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  • Written by Jon Katz
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  • Running to the Mountain
  • Written by Jon Katz
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Running to the Mountain

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A Midlife Adventure

Written by Jon KatzAuthor Alerts:  Random House will alert you to new works by Jon Katz


List Price: $9.99


On Sale: June 13, 2012
Pages: 272 | ISBN: 978-0-307-82269-7
Published by : Broadway Books Crown/Archetype
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Jon Katz, a respected journalist, father, and husband, was turning fifty. His writing career had taken a dubious turn, his wife had a demanding career of her own, his daughter was preparing to leave home for college, and he had become used to a sedentary lifestyle. Wonderfully witty and insightful, Running to the Mountain chronicles Katz's hunger for change and his search for renewed purpose and meaning in his familiar world.

Armed with the writings of Thomas Merton and his two faithful Labradors, Katz trades in his suburban carpool-driving and escapes to the mountains of upstate New York. There, as he restores a dilapidated cabin, learns self-reliance in a lightning storm, shares a bottle of Glenlivet with unexpected ghosts, and helps a friend prepare for fatherhood, he confronts his lifelong questions about spirituality, mortality, and his own self-worth. He ultimately rediscovers a profound appreciation for his work, his family, and the beauty of everyday life--and provides a glorious lesson for us all.


Orphan in the Promised Land
We are invited to forget ourselves on purpose, cast our awful solemnity to the winds, and join in the general dance.
--Thomas Merton, New Seeds of Contemplation
The house sits like an orphan in the promised land, abandoned and forlorn, right at the peak of a mountain that looks from New York State, across a rural valley carpeted with farms, into the green hills of Vermont.

It is sly, revealing itself slowly, like a stripper in a cheap bar. It lies well off a country road, down a dirt drive. Each step of the way, you feel swallowed up a bit more by the forest; the world gets left further behind.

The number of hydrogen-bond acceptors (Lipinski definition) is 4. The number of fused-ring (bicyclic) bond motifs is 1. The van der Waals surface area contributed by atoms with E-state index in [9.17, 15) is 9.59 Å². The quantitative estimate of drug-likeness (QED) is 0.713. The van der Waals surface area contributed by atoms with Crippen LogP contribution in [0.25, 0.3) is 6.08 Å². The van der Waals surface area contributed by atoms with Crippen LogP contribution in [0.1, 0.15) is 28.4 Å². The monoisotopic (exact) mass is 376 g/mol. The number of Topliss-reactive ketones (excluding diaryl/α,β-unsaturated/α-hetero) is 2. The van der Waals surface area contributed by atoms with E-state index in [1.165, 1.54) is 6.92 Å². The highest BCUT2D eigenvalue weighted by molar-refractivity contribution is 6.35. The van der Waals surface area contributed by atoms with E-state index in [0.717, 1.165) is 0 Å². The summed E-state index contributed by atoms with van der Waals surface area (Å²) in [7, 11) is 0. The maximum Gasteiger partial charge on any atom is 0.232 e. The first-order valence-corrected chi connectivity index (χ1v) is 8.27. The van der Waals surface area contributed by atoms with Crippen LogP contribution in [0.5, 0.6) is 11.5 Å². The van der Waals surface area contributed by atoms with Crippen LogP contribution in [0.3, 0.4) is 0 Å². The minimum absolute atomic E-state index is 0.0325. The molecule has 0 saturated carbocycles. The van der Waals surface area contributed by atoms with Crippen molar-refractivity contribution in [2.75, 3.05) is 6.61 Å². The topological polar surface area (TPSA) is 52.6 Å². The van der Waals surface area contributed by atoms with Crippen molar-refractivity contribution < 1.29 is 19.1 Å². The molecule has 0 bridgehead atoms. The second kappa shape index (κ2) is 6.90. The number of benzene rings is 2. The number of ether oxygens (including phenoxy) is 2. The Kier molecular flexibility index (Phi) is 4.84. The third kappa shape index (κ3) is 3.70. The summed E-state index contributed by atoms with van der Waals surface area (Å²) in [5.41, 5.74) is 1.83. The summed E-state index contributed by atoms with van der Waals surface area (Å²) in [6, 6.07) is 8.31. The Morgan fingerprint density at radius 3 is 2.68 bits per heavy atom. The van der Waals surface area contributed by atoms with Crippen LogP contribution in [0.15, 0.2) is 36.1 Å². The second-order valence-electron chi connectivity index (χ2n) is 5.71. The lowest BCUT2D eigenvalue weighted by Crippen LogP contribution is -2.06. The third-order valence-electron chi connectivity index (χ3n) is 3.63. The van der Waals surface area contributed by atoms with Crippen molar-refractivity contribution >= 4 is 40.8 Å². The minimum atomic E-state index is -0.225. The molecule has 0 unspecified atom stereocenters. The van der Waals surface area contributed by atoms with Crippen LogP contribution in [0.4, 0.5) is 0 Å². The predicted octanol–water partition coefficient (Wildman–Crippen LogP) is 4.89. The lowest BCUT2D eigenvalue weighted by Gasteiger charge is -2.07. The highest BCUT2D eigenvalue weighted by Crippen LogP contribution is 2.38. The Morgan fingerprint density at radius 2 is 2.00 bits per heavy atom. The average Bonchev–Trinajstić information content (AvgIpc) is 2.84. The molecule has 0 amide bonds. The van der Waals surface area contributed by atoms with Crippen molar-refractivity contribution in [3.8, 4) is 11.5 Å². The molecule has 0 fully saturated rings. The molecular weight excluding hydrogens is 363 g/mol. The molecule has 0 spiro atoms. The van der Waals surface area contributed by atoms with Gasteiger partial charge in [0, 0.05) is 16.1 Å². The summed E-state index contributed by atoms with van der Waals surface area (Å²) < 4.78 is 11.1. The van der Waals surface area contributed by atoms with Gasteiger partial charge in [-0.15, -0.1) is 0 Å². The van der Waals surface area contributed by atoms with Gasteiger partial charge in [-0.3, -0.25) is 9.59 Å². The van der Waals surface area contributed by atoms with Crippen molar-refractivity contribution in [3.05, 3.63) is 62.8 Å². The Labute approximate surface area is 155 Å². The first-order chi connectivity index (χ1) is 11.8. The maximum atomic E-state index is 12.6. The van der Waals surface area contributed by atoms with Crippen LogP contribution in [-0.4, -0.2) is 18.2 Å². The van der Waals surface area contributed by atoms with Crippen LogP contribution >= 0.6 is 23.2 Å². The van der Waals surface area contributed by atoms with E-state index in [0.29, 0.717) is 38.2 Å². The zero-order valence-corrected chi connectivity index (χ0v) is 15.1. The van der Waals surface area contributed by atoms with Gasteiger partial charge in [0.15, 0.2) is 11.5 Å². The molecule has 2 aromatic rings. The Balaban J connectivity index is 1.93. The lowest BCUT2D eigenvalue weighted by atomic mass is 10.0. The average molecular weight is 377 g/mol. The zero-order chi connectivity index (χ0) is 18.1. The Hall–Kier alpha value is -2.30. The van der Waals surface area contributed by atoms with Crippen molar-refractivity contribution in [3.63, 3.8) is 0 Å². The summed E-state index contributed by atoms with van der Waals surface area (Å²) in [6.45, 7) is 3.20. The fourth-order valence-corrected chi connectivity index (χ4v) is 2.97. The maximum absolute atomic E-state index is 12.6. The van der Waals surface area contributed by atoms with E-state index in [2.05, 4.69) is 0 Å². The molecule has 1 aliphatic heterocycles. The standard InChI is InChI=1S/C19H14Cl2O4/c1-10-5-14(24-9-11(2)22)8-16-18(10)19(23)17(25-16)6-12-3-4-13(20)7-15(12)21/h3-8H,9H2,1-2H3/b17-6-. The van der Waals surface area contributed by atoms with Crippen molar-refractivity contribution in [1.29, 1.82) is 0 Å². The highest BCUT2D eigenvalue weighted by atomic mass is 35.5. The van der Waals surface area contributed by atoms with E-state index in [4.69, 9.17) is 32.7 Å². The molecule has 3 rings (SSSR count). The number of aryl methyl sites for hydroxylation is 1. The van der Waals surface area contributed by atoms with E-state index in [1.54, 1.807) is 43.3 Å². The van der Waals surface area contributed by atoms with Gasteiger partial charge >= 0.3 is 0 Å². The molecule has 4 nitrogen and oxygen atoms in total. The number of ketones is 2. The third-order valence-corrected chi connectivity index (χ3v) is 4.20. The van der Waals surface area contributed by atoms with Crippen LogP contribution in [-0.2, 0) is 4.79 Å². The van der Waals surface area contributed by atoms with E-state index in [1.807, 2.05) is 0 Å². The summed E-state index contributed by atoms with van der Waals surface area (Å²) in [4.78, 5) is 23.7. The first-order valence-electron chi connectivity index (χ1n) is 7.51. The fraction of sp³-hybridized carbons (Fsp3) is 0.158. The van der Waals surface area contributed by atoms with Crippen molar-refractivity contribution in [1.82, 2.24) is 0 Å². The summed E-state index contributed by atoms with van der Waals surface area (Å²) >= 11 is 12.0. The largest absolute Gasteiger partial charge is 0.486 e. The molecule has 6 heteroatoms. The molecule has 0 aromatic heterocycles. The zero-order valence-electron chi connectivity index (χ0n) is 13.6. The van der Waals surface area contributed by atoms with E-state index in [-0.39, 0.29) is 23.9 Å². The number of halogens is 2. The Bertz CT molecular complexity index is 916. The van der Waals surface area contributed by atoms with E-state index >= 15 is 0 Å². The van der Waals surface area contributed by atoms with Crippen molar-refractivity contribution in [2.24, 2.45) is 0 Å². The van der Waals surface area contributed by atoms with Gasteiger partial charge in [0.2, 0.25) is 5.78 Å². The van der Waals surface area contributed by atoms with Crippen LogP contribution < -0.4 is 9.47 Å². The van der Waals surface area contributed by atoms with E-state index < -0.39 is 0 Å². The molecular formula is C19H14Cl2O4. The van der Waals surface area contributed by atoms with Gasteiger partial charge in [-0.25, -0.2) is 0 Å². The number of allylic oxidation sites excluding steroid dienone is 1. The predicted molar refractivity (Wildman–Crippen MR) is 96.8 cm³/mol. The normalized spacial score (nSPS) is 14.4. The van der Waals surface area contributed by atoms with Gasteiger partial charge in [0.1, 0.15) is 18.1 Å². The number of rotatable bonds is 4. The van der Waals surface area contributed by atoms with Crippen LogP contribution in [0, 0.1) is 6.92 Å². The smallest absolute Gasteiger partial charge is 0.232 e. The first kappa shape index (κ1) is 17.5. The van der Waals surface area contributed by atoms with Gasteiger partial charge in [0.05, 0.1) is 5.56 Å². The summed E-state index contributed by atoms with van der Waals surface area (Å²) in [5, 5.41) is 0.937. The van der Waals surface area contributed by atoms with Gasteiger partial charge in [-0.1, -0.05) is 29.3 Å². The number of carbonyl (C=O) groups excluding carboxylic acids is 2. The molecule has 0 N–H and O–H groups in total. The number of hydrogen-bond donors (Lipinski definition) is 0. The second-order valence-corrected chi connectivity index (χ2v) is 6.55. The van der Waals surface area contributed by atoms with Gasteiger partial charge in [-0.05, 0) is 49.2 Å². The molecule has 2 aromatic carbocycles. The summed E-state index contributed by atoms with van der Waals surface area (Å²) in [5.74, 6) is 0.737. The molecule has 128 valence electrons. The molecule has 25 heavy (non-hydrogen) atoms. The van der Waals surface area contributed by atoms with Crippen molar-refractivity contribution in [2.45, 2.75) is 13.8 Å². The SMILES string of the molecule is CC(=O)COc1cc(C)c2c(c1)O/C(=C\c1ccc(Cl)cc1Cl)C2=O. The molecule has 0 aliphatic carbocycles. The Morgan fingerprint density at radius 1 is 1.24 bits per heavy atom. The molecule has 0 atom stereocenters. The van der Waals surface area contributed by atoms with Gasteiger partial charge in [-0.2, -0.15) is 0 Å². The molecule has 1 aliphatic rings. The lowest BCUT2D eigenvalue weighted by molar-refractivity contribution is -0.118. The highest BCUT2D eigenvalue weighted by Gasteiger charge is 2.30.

The first thing I saw was an odd tide of almost eerie debris--decaying benches, rotting wagon wheels, a sign that said THE LAST RESORT hanging askew on a pole. The lawn was baked and dusty, half dead, the gardens overgrown and untended.

Here and there posts that had once supported birdhouses stuck up from the ground. I counted half a dozen stacks of firewood, enough for three or four winters, scattered around. A tall plastic swimming pool full of scum and slime sat by the side door, and something--a frog, maybe a snake--slid out of it as I came near. My two Labradors and I jumped.

"Jesus, welcome to Dogpatch," I said to my friend Jeff, who lived in a nearby town. Jeff had scouted the house and had strongly urged me to drive north and take a look.

"Wait," he said.

Disappointed, I wondered what he had been thinking, urging me to rush upstate and look at this decrepit, charmless place, a tiny cabin built in 1965. A truck driver and his father had constructed it board by board, all 846 square feet of it, and couldn't have been any prouder if it were the Taj Mahal. I was also relieved to be underwhelmed; I couldn't afford a second house, anyway.

Georgette, the real-estate agent, watching me sag, was murmuring about the possibilities, trying to spark my imagination. "I'd take down the dark paneling," she suggested. "Open it up a bit."

But the interior was even more dispiriting, murky and tomblike, with thick shag carpeting in hideous colors and fake-wood ceiling beams made of plastic. The small kitchen was festooned with ceramic tiles and plaques offering sayings like KISSIN' DON'T LAST, COOKIN' DO.

While showing me how dry the basement was, Georgette asked me to pick up a couple of decomposing mice and toss them out into the woods. My dogs looked unnerved.

Then Jeff took me by the arm, led me past the swampy pool to the front of the house, and rotated me eastward. The sight hit me like a hammer blow; I almost reeled. The view was as spectacular and uplifting as the approach from the rear was cheesy and disheartening.

What a tease this house was, betraying no hint of where it really was. The lakes and farmland spread out for miles before us. I could see tiny dairy cows grazing deep in the valley. Mist shrouded the hills opposite, and sunbeams streaked from the sky and lit up the distant mountaintops.

Jeff said nothing, letting the view speak for itself. I sat down on the front step and tried to take it in.

My dogs, I could see, were transformed. The older Lab, Julius, a philosopher and contemplative, plopped down and didn't move, staring hypnotically at a hawk floating above the valley. Julius was born to muse and observe. He has never chased a ball, retrieved a stick, treed a squirrel, entered water deeper than his ankles, run more than a few yards, or menaced any creature.

Stanley is another story. He has a devilish lust for mischief and for retrieving, amassing caches of socks, underwear, and chew bones. He is happy to chase rubber balls till he drops. Less regal but far more energetic, Stanley went right to work and rushed into the woods to collect sticks.